Album Review: A Place To Bury Strangers - Transfixiation

A Place To Bury Strangers - Transfixiation

‘Transfixiation’ demands a trance-like attention across its duration, but very little sticks once the ride is over.​

Rating:

Over ten years and three albums, Brooklyn’s A Place To Bury Strangers have built up a quiet but firm reputation as masters of psych-y noise rock. ‘Transfixiation’ is the follow-up to 2012’s ‘Worship’, and the band’s first album with new drummer Robi Gonzalez.

The new man’s rhythm section partnership with Dion Lunadon is an immovable concrete for the album’s duration, recalling Joy Division, as well as the expected My Bloody Valentine comparisons, with its relentlessness. This ever-present, thudding drum and bass section allows Oliver Ackermann’s guitar and vocals to dive and float around the forefront in every way possible, the former feeling like it could move mountains with its astonishing volume and creativity.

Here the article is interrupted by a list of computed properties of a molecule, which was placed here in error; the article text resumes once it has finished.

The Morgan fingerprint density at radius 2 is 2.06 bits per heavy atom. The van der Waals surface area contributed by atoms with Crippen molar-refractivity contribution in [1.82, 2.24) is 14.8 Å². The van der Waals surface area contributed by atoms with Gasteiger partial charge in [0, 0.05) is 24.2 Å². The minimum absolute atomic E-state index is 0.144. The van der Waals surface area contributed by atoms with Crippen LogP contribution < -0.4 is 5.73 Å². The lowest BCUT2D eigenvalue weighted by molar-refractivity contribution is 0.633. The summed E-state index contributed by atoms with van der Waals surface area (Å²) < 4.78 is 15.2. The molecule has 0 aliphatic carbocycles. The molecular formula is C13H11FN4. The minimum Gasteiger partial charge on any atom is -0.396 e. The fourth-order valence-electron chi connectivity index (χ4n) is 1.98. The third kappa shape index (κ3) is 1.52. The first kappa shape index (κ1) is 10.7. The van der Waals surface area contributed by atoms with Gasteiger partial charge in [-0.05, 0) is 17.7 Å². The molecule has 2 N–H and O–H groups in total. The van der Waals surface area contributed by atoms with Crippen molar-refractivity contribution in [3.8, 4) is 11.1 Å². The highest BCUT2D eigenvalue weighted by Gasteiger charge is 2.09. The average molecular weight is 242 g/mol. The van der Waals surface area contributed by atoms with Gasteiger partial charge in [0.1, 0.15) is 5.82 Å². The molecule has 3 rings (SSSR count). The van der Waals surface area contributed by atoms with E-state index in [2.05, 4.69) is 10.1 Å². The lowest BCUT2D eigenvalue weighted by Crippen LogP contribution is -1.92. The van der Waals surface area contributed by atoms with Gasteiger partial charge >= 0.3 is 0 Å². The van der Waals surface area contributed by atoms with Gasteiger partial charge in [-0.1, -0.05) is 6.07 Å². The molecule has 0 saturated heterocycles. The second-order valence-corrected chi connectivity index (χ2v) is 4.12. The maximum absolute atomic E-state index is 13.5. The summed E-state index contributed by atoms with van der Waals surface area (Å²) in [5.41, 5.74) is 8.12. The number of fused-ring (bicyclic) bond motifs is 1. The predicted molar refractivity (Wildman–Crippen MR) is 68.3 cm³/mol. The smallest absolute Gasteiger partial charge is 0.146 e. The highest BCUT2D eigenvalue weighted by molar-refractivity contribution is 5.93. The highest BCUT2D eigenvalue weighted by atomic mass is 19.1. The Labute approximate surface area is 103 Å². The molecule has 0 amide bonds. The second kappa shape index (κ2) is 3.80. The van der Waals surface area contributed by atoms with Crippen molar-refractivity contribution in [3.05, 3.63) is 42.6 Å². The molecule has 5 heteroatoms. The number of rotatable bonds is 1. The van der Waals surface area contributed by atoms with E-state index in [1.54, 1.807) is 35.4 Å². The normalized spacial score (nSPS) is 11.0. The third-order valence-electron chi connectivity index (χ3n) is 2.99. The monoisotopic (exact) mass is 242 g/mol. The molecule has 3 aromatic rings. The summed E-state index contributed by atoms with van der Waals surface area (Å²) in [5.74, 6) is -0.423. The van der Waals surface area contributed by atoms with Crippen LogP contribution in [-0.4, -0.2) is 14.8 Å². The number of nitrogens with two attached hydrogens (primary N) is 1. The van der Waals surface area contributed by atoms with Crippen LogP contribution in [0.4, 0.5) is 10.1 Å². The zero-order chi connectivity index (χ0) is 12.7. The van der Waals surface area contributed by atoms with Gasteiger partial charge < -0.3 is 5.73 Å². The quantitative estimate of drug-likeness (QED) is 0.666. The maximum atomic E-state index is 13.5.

The album’s highlight comes at its heart. ‘Deeper’ is a six-minute monster, with swirls and crashes of reverb-drowned guitar leading to a biblical finale more than worthy of cementing the band’s supposed title of “New York’s loudest band”. Indeed, Ackermann part-owns Brooklyn venue Death By Audio, soon to close, and parts of ‘Transfixiation’ were recorded there (did someone say ‘noise complaints’?).

‘We’ve Come So Far’ presents A Place To Bury Strangers’ tight, uniform side, reigning in the colossal scale of ‘Deeper’ to a frantic, bass-led ear-splitter, and ‘Now It’s Over’ drifts to the psychedelic end of the noise rock spectrum, with synth lines and agitated rhythms reminiscent of The Horrors.

Despite A Place To Bury Strangers using experimentation to a point on their fourth full-length, ‘Transfixiation’ all too often sinks into a noise rock blur, with not a hook in sight to emerge from above these reverb-saturated cuts. ‘Transfixiation’, named appropriately, demands a trance-like attention across its duration, but very little sticks once the ride is over.

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